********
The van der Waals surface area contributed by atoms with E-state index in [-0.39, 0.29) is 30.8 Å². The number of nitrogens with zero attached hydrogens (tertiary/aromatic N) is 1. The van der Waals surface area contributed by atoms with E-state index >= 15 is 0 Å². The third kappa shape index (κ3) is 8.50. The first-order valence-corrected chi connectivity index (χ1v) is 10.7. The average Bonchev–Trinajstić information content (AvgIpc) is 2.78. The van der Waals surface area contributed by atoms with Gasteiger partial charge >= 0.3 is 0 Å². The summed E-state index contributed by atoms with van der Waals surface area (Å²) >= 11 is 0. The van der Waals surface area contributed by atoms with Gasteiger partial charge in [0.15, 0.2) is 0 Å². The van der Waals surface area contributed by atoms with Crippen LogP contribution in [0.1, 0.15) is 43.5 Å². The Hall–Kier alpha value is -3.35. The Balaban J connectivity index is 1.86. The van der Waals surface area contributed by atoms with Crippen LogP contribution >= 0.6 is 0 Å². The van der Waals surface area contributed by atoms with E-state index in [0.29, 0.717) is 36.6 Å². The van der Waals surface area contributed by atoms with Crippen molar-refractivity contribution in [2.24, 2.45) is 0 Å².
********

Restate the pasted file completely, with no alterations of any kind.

The van der Waals surface area contributed by atoms with E-state index in [-0.39, 0.29) is 30.8 Å². The number of nitrogens with zero attached hydrogens (tertiary/aromatic N) is 1. The van der Waals surface area contributed by atoms with E-state index >= 15 is 0 Å². The third kappa shape index (κ3) is 8.50. The first-order valence-corrected chi connectivity index (χ1v) is 10.7. The average Bonchev–Trinajstić information content (AvgIpc) is 2.78. The van der Waals surface area contributed by atoms with Gasteiger partial charge >= 0.3 is 0 Å². The summed E-state index contributed by atoms with van der Waals surface area (Å²) >= 11 is 0. The van der Waals surface area contributed by atoms with Gasteiger partial charge in [0.15, 0.2) is 0 Å². The van der Waals surface area contributed by atoms with Crippen LogP contribution in [0.1, 0.15) is 43.5 Å². The Hall–Kier alpha value is -3.35. The Balaban J connectivity index is 1.86. The van der Waals surface area contributed by atoms with Crippen LogP contribution >= 0.6 is 0 Å². The van der Waals surface area contributed by atoms with E-state index in [0.29, 0.717) is 36.6 Å². The van der Waals surface area contributed by atoms with Crippen molar-refractivity contribution in [2.24, 2.45) is 0 Å².